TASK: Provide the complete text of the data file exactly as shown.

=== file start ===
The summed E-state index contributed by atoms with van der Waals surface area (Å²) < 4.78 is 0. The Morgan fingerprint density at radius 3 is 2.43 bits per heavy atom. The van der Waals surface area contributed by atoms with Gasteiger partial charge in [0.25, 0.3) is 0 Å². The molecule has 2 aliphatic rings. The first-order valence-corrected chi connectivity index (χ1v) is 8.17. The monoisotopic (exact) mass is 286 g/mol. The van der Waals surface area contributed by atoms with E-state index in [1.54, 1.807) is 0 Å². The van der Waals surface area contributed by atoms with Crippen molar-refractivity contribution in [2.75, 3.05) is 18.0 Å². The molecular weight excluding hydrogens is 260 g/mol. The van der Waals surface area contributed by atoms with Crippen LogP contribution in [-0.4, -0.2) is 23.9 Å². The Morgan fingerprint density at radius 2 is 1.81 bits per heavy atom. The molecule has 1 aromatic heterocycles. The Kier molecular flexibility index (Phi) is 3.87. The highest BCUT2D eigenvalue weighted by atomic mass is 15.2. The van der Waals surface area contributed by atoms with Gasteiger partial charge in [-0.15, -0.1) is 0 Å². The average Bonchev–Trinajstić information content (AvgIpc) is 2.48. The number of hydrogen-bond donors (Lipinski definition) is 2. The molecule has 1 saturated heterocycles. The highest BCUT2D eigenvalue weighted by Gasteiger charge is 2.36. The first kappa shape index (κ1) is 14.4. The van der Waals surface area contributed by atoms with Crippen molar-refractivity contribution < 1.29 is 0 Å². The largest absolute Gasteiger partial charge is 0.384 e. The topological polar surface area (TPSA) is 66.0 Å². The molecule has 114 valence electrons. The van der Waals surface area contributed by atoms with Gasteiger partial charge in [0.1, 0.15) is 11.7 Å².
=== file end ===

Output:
The summed E-state index contributed by atoms with van der Waals surface area (Å²) < 4.78 is 0. The Morgan fingerprint density at radius 3 is 2.43 bits per heavy atom. The van der Waals surface area contributed by atoms with Gasteiger partial charge in [0.25, 0.3) is 0 Å². The molecule has 2 aliphatic rings. The first-order valence-corrected chi connectivity index (χ1v) is 8.17. The monoisotopic (exact) mass is 286 g/mol. The van der Waals surface area contributed by atoms with E-state index in [1.54, 1.807) is 0 Å². The van der Waals surface area contributed by atoms with Crippen molar-refractivity contribution in [2.75, 3.05) is 18.0 Å². The molecular weight excluding hydrogens is 260 g/mol. The van der Waals surface area contributed by atoms with Crippen LogP contribution in [-0.4, -0.2) is 23.9 Å². The Morgan fingerprint density at radius 2 is 1.81 bits per heavy atom. The molecule has 1 aromatic heterocycles. The Kier molecular flexibility index (Phi) is 3.87. The highest BCUT2D eigenvalue weighted by atomic mass is 15.2. The van der Waals surface area contributed by atoms with Gasteiger partial charge in [-0.15, -0.1) is 0 Å². The average Bonchev–Trinajstić information content (AvgIpc) is 2.48. The number of hydrogen-bond donors (Lipinski definition) is 2. The molecule has 1 saturated heterocycles. The highest BCUT2D eigenvalue weighted by Gasteiger charge is 2.36. The first kappa shape index (κ1) is 14.4. The van der Waals surface area contributed by atoms with Crippen molar-refractivity contribution < 1.29 is 0 Å². The largest absolute Gasteiger partial charge is 0.384 e. The topological polar surface area (TPSA) is 66.0 Å². The molecule has 114 valence electrons. The van der Waals surface area contributed by atoms with Gasteiger partial charge in [0.1, 0.15) is 11.7 Å².